Last night I was catching up on Atlas Obscura and came across an amazing post about the bodies of Mt. Everest. Of course I’ve read that Everest is littered with frozen bodies (it’s too dangerous to try to retrieve them, so most people who die simply lie where they fell), but it was something else altogether to see photos of the bodies. One is of George Mallory, the first man to attempt to summit Everest (spoiler: he didn’t make it). He died during another attempt in 1924, and his body was not identified until 75 years later. Most of his clothing is gone, but the skin of his back is almost perfectly preserved. That’s just…eerie.
Then there’s the photo of a climber who fell and died where he landed, ice axe still in hand…but the squickiest photo for me was of “Green Boots,” otherwise known as Tsewang Paljor. His florescent lime green mountaineering boots gave rise to his new name, and set his body apart from the rest. Because his corpse is so identifiable, it has become incorporated into the visual markers used by climbers. He’s now a waypoint, and the photo shows the climbing lines passing within a meter of his body. I looked at that and imagined hundreds of climbers per season trudging past that body, all of them thinking “It can’t happen to me.” Every year, some of them will be wrong.
The interesting thing is that while Everest gets all the press for being the hardest climb in the world, its slopes littered with the dead, in truth it’s not that hard. (We are of course speaking in relative terms here.) Everest has become a theme park, staffed by Sherpas who fix all the lines and ladders, and do all of the difficult, technical work first, so that western climbers who pay $30,000–$80,000 per person can then follow the lines up. Some experienced climbers still set their own lines and go their own routes, but the vast majority of Everest climbers are essentially very fit tourists, paying for experienced guides. The climb itself is mostly a massive slog, in which the final part takes place in a zone where the human body can’t survive without supplemental oxygen. Most of the fatalities aren’t on the climb up. They’re on the descent, when energy, strength and supplemental oxygen run out.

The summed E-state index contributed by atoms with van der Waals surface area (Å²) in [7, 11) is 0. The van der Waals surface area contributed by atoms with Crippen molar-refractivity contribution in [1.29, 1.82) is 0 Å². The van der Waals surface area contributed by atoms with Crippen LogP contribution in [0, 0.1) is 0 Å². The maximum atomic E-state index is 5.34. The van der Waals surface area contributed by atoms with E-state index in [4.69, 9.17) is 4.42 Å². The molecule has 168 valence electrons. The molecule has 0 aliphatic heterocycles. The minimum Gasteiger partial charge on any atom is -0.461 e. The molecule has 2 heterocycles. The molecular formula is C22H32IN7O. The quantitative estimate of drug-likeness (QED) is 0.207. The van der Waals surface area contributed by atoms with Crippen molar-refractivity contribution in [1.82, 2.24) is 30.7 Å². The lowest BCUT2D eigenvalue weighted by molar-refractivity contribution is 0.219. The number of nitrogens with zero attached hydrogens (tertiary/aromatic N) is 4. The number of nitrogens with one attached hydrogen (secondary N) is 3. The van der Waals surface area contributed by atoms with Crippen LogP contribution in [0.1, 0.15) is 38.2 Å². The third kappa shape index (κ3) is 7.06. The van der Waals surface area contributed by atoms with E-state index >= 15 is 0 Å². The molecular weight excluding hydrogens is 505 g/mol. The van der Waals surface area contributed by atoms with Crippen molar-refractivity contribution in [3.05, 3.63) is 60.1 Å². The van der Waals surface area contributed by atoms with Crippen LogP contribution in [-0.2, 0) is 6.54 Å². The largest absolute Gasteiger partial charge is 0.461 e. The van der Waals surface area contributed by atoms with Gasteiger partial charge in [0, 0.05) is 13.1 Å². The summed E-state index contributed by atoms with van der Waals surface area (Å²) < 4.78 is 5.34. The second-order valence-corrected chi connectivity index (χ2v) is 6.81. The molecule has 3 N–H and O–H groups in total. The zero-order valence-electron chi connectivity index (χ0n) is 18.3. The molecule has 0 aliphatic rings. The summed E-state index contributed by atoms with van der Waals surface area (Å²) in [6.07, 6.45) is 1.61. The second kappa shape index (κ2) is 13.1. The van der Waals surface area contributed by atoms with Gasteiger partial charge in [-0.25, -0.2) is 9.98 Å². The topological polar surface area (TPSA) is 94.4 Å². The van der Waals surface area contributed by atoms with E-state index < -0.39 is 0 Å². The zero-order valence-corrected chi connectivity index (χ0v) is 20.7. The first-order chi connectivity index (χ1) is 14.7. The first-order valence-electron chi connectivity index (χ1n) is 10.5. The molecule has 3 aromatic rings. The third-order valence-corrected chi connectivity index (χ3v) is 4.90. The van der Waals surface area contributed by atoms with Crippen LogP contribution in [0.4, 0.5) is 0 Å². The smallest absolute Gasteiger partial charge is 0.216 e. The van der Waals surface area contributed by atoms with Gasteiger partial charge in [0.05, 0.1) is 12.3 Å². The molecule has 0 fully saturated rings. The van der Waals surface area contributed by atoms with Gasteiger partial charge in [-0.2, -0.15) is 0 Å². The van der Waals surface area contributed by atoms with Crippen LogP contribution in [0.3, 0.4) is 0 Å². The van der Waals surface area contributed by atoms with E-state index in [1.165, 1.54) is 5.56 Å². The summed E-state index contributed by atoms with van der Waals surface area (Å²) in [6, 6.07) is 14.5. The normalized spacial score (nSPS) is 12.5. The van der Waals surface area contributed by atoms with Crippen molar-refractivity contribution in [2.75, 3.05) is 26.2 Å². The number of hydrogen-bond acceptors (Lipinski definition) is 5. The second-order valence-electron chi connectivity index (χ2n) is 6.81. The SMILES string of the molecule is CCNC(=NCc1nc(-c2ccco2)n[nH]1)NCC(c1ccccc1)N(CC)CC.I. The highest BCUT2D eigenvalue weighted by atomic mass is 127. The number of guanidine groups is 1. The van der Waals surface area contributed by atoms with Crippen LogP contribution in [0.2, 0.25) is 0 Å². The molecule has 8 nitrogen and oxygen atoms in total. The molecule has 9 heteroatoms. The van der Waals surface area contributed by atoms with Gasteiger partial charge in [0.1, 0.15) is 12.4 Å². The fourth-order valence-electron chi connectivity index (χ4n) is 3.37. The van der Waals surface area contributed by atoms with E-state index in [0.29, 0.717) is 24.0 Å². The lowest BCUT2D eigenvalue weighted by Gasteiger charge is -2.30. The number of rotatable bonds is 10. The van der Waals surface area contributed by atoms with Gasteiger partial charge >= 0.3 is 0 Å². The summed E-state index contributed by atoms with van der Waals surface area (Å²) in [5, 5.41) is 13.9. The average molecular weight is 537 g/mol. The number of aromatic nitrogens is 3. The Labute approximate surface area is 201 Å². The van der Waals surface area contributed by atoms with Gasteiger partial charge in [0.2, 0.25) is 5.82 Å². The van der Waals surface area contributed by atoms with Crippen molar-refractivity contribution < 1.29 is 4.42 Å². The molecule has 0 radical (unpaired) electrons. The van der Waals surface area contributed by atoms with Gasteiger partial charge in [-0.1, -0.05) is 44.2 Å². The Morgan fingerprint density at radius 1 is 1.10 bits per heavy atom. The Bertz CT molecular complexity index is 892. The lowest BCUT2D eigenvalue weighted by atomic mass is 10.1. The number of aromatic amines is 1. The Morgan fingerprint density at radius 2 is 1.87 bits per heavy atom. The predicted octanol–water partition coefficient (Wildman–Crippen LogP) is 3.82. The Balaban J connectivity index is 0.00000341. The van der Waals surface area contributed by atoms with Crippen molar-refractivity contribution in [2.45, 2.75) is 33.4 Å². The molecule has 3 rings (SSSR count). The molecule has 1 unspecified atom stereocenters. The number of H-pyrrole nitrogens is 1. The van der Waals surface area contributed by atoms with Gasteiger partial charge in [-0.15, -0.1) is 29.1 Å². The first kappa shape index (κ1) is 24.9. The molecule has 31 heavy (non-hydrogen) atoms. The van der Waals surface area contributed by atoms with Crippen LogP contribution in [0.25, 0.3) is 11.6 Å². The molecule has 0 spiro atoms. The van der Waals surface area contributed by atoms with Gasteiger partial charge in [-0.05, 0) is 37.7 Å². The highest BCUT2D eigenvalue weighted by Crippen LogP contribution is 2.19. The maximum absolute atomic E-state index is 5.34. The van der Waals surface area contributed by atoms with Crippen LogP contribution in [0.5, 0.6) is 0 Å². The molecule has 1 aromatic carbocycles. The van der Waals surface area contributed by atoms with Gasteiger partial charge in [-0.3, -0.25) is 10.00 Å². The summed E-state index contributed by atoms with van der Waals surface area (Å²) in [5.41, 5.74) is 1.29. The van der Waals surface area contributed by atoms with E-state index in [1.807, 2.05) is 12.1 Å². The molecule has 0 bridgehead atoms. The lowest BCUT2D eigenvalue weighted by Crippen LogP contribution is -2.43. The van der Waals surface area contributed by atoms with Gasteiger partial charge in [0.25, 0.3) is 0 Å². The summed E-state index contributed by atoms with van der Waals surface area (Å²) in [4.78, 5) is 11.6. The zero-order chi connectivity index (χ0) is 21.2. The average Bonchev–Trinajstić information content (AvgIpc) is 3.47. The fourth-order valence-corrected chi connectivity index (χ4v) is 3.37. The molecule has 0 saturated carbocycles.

Meanwhile, west of Mt. Everest is another “eight-thousander,” meaning a peak over 8,000 meters (26,247 feet). This one is called Annapurna, and she gets much less traffic than Everest — but has a much higher fatality rate. According to Wikipedia, as of 2009 there had been only 157 summit attempts on Annapurna, with 60 fatalities. That’s a 38% fatality rate.
There are more people trying to summit Everest in one weekend than have ever attempted Annapurna. Everest may be the highest point on the planet, but by no means is it the hardest to reach. That record belongs to the shorter mountain that most people never heard of.
A traffic jam on Mt. Everest in May 2012. Six climbers died that weekend. (Photo by Ralf Dujmovits.)